Boys at that age almost always act like whiny douche nozzles (including my 11-14 year-old self). Throw in a zombie apocalypse and everything Carl’s had to see and do, and it’s not surprising that his acts and words of rebellion are a bit more pronounced than what you would see coming from the average kid.

    Unfortunately, actually watching that behavioral process unfold over an entire episode was a bit exhausting. Don’t get me wrong; it was very well done…just not all that enjoyable.

    The Michonne stuff, on the other hand, was perfect. We got just the right mix of badassery along with some much needed/desired backstory for the character (along with a dash of growth). Hopefully this means we’ll see even more development/backstory for Michonne during the remainder of the season…along with a more mature/tolerable version of Carl.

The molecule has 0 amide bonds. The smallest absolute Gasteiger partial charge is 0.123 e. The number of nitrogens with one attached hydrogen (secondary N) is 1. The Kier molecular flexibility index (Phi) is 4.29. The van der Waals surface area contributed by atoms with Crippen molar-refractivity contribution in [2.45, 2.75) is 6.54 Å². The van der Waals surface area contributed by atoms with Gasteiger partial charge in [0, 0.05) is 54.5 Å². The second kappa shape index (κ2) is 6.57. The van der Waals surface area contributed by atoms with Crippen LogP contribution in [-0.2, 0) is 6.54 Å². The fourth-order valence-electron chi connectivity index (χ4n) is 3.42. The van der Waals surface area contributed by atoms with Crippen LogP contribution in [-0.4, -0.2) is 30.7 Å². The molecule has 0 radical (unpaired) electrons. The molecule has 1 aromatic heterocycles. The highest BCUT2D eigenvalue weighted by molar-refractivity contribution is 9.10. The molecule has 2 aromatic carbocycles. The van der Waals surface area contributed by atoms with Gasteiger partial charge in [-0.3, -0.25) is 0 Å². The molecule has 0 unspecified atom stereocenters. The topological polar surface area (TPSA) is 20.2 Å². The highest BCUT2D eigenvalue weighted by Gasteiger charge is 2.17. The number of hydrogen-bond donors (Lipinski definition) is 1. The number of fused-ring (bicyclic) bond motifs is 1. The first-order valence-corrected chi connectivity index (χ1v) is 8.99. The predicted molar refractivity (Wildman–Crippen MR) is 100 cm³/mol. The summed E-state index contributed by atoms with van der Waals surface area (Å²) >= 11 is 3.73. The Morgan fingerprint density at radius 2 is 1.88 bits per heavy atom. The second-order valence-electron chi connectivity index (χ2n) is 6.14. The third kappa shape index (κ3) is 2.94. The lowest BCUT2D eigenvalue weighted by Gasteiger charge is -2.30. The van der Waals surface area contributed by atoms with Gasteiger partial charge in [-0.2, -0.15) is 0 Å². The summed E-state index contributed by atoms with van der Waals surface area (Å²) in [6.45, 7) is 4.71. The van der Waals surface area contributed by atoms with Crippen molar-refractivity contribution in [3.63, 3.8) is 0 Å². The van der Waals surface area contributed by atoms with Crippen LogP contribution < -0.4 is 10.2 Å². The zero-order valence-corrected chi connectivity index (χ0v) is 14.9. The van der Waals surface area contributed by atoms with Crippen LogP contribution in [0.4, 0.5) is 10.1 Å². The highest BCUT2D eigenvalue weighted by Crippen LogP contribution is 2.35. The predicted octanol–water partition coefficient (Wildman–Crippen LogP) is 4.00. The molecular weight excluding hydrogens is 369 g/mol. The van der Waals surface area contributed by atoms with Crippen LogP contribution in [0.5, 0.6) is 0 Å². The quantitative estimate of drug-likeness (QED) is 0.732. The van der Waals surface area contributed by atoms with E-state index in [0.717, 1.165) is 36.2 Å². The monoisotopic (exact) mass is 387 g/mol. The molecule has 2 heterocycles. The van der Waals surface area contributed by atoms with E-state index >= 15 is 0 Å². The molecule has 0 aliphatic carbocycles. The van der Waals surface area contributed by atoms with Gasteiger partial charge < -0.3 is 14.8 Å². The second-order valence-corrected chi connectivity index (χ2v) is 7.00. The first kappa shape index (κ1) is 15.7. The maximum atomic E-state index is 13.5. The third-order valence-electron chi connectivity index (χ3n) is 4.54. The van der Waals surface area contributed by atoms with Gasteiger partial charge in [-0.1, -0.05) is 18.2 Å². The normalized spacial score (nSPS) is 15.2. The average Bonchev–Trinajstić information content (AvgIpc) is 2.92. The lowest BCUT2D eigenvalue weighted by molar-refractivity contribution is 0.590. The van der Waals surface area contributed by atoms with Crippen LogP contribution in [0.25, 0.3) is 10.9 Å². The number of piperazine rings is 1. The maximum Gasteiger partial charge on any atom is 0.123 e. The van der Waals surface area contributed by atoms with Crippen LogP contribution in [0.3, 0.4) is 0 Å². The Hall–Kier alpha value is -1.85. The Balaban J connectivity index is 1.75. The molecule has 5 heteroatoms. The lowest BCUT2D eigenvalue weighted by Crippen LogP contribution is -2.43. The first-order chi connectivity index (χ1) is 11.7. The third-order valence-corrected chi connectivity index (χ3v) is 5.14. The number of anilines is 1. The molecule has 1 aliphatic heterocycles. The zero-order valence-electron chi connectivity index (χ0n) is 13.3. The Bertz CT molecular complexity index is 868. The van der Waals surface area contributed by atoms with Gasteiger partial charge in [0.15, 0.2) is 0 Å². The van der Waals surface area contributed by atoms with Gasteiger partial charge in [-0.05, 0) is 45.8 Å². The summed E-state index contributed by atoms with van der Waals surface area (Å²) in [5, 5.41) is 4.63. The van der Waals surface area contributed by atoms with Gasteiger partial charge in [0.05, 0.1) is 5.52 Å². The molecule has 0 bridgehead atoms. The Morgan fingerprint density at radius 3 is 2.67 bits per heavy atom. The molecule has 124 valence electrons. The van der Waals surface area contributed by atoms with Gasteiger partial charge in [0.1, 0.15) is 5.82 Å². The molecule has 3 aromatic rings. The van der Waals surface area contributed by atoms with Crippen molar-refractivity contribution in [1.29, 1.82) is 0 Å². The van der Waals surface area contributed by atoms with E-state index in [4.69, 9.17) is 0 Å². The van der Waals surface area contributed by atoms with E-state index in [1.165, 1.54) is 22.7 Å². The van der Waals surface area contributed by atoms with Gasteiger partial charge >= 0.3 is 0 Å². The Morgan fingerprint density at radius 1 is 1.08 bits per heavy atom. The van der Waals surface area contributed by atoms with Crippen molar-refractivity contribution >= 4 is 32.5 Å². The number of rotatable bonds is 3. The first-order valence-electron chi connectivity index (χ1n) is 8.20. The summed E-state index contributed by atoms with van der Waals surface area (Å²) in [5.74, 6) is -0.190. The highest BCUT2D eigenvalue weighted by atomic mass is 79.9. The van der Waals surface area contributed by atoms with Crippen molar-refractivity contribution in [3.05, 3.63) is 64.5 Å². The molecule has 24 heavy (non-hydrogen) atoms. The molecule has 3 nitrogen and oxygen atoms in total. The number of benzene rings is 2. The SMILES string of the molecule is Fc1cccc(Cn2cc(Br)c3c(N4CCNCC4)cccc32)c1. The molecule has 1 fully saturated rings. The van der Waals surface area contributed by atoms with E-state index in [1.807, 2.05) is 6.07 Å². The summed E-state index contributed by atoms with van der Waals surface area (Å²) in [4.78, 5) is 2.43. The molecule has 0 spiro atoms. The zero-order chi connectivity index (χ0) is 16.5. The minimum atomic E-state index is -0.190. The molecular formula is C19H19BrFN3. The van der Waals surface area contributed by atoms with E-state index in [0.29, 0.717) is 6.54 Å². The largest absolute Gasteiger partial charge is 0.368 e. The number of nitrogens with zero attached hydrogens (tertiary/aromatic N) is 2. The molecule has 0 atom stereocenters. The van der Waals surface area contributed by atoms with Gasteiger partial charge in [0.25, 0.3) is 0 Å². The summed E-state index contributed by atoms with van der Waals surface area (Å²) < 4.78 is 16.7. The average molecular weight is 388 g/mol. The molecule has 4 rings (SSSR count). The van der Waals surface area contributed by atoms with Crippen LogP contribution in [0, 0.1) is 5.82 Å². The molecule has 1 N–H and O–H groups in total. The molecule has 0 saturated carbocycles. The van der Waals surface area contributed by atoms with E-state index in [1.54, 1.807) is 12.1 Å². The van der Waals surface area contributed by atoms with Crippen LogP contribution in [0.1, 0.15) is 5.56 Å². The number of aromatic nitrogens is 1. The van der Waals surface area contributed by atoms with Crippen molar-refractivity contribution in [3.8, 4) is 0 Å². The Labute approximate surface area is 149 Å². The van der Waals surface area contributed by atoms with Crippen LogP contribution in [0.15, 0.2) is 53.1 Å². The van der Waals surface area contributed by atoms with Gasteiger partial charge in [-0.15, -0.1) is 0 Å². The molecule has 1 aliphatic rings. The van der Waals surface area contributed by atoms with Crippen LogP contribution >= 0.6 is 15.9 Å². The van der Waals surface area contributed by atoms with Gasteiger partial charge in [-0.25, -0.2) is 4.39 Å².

The Walking Dead: Season 4, Episode 9 “After” Review
    Much needed/desired back story for Michonne gets explored.Some of the best Michonne badassery we've seen to date.Carl finally realizes he's a brat.
    Carl acts like an insufferable brat for a majority of the episode. It's well done and believable, but still exhausting and incredibly irritating to watch.
    6.5Overall Score
    Reader Rating 10 Votes
    7.3
    • Nadine Gomez